I need a fence. I want to garden, but I need to contain my two children safely to be able to spend more than a few minutes at a time with them in the yard. (Somehow, they just seem unwilling to stay quietly by my side while I schlep around with mulch and compost.)
My dog needs containment too. She's been visiting the neighbors and coming back with mysterious bones and then barfing all over my carpet-- which makes me feel a little rabid. (I know. "Don't let your dog go make friends with the neighbors." But if I don't let her out when she needs to go, she'll pee upstairs in secret. And I can't see how I can leash and walk the dog on demand several times a day with a two- and four-year-old in the house with me. Dogpee in the house, walking the lurchy antileash dog with two toddlers several times a day, dogvomit on the carpet, or a fence. Which do you pick?)
But this isn't really about the fence idea. (It's late. I'm tired. I'm sorry I can't stick to one topic.)
Tonight I've been hunting down pictures of fenced front yards (on older houses) tonight, which led to cottage gardens in the front yard, which led to potager gardens, which led to this amazing enormous public potager just an hour and a half from me (must visit!), which led to its newsletter, which led to this quote, which seems very much worth recording tonight:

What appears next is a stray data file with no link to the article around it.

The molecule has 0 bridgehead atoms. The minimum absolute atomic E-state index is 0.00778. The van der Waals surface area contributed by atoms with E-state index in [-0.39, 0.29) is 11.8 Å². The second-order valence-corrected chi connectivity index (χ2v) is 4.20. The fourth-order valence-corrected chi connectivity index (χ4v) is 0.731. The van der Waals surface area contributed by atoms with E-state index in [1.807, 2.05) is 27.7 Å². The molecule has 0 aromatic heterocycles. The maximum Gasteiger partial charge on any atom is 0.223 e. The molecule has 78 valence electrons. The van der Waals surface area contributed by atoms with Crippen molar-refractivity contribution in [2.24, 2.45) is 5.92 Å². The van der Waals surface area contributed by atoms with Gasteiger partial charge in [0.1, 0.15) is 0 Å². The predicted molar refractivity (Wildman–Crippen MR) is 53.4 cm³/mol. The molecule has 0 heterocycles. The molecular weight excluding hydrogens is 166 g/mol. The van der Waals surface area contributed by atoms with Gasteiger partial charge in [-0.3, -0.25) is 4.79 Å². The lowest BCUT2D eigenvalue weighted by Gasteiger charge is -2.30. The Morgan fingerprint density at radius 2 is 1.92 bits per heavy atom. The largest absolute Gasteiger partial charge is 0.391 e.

"Money is like blood," says NEF researcher David Boyle. "Local purchases recirculate it, but patronize mega-chains or online retailers," he says, and "it flows out like a wound."Ouch. Wounding my community with each uber-convenient Amazon.com purchase.
It's something I want to keep in mind. I'd heard of this concept before, of course, but something about the idea of the currency as lifeblood makes it a more potent image.
(Yes, I do get that distracted when I sit down to look something up on the internet, especially late at night when the house is quiet. I'm an ADD magpie of shiny pictures and information.)